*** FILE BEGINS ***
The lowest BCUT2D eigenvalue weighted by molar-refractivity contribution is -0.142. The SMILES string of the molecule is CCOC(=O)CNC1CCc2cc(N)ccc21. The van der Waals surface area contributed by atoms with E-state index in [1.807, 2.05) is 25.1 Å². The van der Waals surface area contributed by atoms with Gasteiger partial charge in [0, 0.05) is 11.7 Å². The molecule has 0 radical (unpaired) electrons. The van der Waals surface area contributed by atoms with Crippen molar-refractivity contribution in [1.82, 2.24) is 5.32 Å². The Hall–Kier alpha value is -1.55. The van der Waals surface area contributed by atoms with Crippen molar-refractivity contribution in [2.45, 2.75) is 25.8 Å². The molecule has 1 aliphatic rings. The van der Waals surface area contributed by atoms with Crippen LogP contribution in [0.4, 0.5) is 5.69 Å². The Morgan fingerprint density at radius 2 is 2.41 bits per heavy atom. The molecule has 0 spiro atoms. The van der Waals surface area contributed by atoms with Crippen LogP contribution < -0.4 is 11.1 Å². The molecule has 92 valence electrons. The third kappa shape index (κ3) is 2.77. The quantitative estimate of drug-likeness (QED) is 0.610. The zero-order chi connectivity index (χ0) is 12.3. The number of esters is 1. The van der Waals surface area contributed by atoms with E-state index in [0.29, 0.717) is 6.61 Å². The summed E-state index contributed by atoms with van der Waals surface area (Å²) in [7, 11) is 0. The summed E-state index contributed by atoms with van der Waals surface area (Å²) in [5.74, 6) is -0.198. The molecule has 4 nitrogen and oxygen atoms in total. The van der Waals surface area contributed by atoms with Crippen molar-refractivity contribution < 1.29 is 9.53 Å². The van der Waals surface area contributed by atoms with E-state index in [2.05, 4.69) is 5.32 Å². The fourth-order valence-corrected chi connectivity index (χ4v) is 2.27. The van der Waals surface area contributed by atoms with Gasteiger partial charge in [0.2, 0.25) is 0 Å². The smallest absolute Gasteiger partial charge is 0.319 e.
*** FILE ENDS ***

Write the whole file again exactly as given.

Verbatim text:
The lowest BCUT2D eigenvalue weighted by molar-refractivity contribution is -0.142. The SMILES string of the molecule is CCOC(=O)CNC1CCc2cc(N)ccc21. The van der Waals surface area contributed by atoms with E-state index in [1.807, 2.05) is 25.1 Å². The van der Waals surface area contributed by atoms with Gasteiger partial charge in [0, 0.05) is 11.7 Å². The molecule has 0 radical (unpaired) electrons. The van der Waals surface area contributed by atoms with Crippen molar-refractivity contribution in [1.82, 2.24) is 5.32 Å². The Hall–Kier alpha value is -1.55. The van der Waals surface area contributed by atoms with Crippen molar-refractivity contribution in [2.45, 2.75) is 25.8 Å². The molecule has 1 aliphatic rings. The van der Waals surface area contributed by atoms with Crippen LogP contribution in [0.4, 0.5) is 5.69 Å². The Morgan fingerprint density at radius 2 is 2.41 bits per heavy atom. The molecule has 0 spiro atoms. The van der Waals surface area contributed by atoms with Crippen LogP contribution < -0.4 is 11.1 Å². The molecule has 92 valence electrons. The third kappa shape index (κ3) is 2.77. The quantitative estimate of drug-likeness (QED) is 0.610. The zero-order chi connectivity index (χ0) is 12.3. The number of esters is 1. The van der Waals surface area contributed by atoms with E-state index in [0.29, 0.717) is 6.61 Å². The summed E-state index contributed by atoms with van der Waals surface area (Å²) in [7, 11) is 0. The summed E-state index contributed by atoms with van der Waals surface area (Å²) in [5.74, 6) is -0.198. The molecule has 4 nitrogen and oxygen atoms in total. The van der Waals surface area contributed by atoms with Crippen molar-refractivity contribution < 1.29 is 9.53 Å². The van der Waals surface area contributed by atoms with E-state index in [2.05, 4.69) is 5.32 Å². The fourth-order valence-corrected chi connectivity index (χ4v) is 2.27. The van der Waals surface area contributed by atoms with Gasteiger partial charge in [0.2, 0.25) is 0 Å². The smallest absolute Gasteiger partial charge is 0.319 e.